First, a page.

As always, the ever-changing world of fleet vehicles throws up a mix of good, worrying, exciting and eye-catching.
This week sees BMW, VW and Daimler in the news again, but for all the wrong reasons, but there’s plenty of good news in here too – especially for Vauxhall.
So here is our weekly round-up of the things that have caught our eye this past week.
500th EDF Employee Has Electric Vehicle Funded Through Their Salary Sacrifice Scheme.
We start this week with the news that energy company EDF has seen it’s 500th electric vehicle funded through it’s Salary Sacrifice Scheme.
Employee Jas Sangha took delivery of a new Kia e-Niro as the scheme company’s scheme uptake continues to rise.
Perhaps most pertinently is that more and more eligible EDF employees are signing up each month – with 93% of them are opting for pure electric vehicles.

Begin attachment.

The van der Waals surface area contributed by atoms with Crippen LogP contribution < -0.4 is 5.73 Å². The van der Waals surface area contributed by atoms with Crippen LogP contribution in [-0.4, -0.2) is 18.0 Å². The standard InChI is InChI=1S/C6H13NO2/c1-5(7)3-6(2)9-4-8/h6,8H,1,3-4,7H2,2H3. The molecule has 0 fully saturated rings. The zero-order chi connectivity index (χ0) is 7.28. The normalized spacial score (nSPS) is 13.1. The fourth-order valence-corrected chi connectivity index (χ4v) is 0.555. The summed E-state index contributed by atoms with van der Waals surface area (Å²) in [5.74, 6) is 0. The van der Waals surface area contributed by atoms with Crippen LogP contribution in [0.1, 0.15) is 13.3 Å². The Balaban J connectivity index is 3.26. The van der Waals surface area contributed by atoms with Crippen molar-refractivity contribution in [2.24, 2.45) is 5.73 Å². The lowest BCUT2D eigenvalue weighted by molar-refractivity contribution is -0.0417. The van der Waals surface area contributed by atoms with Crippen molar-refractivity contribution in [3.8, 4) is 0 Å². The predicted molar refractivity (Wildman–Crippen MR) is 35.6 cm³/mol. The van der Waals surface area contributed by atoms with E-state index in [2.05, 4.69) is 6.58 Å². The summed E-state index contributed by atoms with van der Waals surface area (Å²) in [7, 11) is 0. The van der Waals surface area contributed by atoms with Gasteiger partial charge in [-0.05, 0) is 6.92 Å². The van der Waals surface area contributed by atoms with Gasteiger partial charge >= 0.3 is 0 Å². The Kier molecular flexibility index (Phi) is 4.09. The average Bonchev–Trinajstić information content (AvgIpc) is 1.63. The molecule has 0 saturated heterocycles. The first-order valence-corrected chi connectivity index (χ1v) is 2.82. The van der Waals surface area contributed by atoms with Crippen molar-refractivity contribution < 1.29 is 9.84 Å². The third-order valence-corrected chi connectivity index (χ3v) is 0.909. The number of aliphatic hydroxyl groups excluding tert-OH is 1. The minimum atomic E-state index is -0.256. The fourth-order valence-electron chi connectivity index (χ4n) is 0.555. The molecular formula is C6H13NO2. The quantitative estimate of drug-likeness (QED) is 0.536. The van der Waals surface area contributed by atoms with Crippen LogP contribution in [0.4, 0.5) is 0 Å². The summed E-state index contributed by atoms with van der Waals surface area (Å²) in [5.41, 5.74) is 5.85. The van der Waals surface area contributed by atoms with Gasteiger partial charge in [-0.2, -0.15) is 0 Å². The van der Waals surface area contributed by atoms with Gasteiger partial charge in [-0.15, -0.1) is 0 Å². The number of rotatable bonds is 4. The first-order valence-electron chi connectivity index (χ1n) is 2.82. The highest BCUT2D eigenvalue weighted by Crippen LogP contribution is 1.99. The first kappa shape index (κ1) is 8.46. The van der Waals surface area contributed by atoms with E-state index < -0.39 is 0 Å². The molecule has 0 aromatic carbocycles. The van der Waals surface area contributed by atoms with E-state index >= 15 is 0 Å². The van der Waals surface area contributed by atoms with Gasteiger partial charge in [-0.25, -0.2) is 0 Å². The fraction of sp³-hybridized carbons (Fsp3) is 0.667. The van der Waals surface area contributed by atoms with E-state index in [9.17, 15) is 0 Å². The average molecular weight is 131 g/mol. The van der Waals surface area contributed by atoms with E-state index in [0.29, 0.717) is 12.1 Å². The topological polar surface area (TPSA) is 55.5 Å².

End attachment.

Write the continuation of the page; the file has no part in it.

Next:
Staff at EDF have been reporting savings of around £150-200 PER MONTH – largely thanks to the 1% BIK rate available on the scheme. The company also provide 20 charge points at their sites across the UK – with a further 300 to be made available to employees by December.
If your company haven’t looked at Salary Sacrifice Schemes then there are definite benefits for all concerned.
To speak to one of our Salary Sacrifice Scheme specialists, feel free to drop us a line at the end of this article.
Stellantis Plan for Vauxhall to be “All-Electric” by 2028 as part of huge electrification scheme.
Super-automotive group Stellantis has outlined plans for a $25bn electrification programme – part of which will see Vauxhall be an “all-electric” brand by 2028.
Also, as part of the extensive scheme the group – which owns 14 major brands including Alfa Romeo, Chrysler, Citroën, DS, Fiat, Fiat, Jeep, Lancia, Maserati & Peugeot under it’s umbrella – also plans to install 5 battery factories across North America and Europe, with a view to reducing battery costs by as much as 60%.